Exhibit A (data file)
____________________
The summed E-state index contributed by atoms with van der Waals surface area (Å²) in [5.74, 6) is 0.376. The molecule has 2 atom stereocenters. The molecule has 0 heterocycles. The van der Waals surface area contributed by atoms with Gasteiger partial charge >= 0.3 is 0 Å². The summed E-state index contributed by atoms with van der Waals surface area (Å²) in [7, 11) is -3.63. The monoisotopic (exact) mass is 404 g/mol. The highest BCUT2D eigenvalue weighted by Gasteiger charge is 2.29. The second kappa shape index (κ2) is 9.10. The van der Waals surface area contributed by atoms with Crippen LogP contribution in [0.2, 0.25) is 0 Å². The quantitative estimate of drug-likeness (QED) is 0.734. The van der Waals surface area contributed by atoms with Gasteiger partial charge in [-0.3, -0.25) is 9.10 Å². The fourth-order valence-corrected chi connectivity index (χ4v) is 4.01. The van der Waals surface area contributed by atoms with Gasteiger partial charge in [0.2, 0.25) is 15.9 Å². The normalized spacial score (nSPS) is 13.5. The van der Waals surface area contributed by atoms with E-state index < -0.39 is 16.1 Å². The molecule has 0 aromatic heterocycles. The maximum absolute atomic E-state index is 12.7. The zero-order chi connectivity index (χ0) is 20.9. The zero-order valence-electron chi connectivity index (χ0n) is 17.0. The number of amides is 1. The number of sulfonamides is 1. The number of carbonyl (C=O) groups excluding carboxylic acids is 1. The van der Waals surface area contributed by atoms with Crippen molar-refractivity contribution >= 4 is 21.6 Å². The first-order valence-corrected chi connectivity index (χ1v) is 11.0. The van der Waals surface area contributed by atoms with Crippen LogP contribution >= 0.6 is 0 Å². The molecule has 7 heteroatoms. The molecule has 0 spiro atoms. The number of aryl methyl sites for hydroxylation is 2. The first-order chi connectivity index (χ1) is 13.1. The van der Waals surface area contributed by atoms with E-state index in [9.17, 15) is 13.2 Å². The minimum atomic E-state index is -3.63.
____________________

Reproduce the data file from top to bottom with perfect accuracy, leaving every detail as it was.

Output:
The summed E-state index contributed by atoms with van der Waals surface area (Å²) in [5.74, 6) is 0.376. The molecule has 2 atom stereocenters. The molecule has 0 heterocycles. The van der Waals surface area contributed by atoms with Gasteiger partial charge >= 0.3 is 0 Å². The summed E-state index contributed by atoms with van der Waals surface area (Å²) in [7, 11) is -3.63. The monoisotopic (exact) mass is 404 g/mol. The highest BCUT2D eigenvalue weighted by Gasteiger charge is 2.29. The second kappa shape index (κ2) is 9.10. The van der Waals surface area contributed by atoms with Crippen LogP contribution in [0.2, 0.25) is 0 Å². The quantitative estimate of drug-likeness (QED) is 0.734. The van der Waals surface area contributed by atoms with Gasteiger partial charge in [-0.3, -0.25) is 9.10 Å². The fourth-order valence-corrected chi connectivity index (χ4v) is 4.01. The van der Waals surface area contributed by atoms with Gasteiger partial charge in [0.2, 0.25) is 15.9 Å². The normalized spacial score (nSPS) is 13.5. The van der Waals surface area contributed by atoms with E-state index < -0.39 is 16.1 Å². The molecule has 0 aromatic heterocycles. The maximum absolute atomic E-state index is 12.7. The zero-order chi connectivity index (χ0) is 20.9. The zero-order valence-electron chi connectivity index (χ0n) is 17.0. The number of amides is 1. The number of sulfonamides is 1. The number of carbonyl (C=O) groups excluding carboxylic acids is 1. The van der Waals surface area contributed by atoms with Crippen molar-refractivity contribution >= 4 is 21.6 Å². The first-order valence-corrected chi connectivity index (χ1v) is 11.0. The van der Waals surface area contributed by atoms with Crippen LogP contribution >= 0.6 is 0 Å². The molecule has 7 heteroatoms. The molecule has 0 spiro atoms. The number of aryl methyl sites for hydroxylation is 2. The first-order chi connectivity index (χ1) is 13.1. The van der Waals surface area contributed by atoms with E-state index in [9.17, 15) is 13.2 Å². The minimum atomic E-state index is -3.63.